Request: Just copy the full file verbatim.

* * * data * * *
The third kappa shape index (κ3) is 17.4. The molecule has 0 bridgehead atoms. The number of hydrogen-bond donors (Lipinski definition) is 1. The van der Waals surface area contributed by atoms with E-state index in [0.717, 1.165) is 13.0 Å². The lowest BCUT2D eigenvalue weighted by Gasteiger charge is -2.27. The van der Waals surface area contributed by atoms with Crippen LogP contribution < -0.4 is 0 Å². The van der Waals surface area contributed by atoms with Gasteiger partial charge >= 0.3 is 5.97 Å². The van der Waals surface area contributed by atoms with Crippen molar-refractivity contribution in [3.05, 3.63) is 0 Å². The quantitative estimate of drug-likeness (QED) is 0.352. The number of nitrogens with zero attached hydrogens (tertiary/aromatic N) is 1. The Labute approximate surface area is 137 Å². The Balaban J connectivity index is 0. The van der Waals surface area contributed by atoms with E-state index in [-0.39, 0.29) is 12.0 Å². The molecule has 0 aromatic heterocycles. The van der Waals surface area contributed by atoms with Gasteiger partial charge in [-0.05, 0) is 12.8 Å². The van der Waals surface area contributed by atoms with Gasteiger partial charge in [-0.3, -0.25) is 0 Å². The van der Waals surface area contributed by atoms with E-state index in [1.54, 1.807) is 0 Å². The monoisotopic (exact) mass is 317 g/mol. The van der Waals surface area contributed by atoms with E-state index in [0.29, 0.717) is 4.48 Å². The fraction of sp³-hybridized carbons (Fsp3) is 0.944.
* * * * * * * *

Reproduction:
The third kappa shape index (κ3) is 17.4. The molecule has 0 bridgehead atoms. The number of hydrogen-bond donors (Lipinski definition) is 1. The van der Waals surface area contributed by atoms with E-state index in [0.717, 1.165) is 13.0 Å². The lowest BCUT2D eigenvalue weighted by Gasteiger charge is -2.27. The van der Waals surface area contributed by atoms with Crippen LogP contribution < -0.4 is 0 Å². The van der Waals surface area contributed by atoms with Gasteiger partial charge >= 0.3 is 5.97 Å². The van der Waals surface area contributed by atoms with Crippen molar-refractivity contribution in [3.05, 3.63) is 0 Å². The quantitative estimate of drug-likeness (QED) is 0.352. The number of nitrogens with zero attached hydrogens (tertiary/aromatic N) is 1. The Labute approximate surface area is 137 Å². The Balaban J connectivity index is 0. The van der Waals surface area contributed by atoms with E-state index in [-0.39, 0.29) is 12.0 Å². The molecule has 0 aromatic heterocycles. The van der Waals surface area contributed by atoms with Gasteiger partial charge in [-0.05, 0) is 12.8 Å². The van der Waals surface area contributed by atoms with Gasteiger partial charge in [-0.3, -0.25) is 0 Å². The van der Waals surface area contributed by atoms with E-state index in [1.54, 1.807) is 0 Å². The monoisotopic (exact) mass is 317 g/mol. The van der Waals surface area contributed by atoms with E-state index in [0.29, 0.717) is 4.48 Å². The fraction of sp³-hybridized carbons (Fsp3) is 0.944.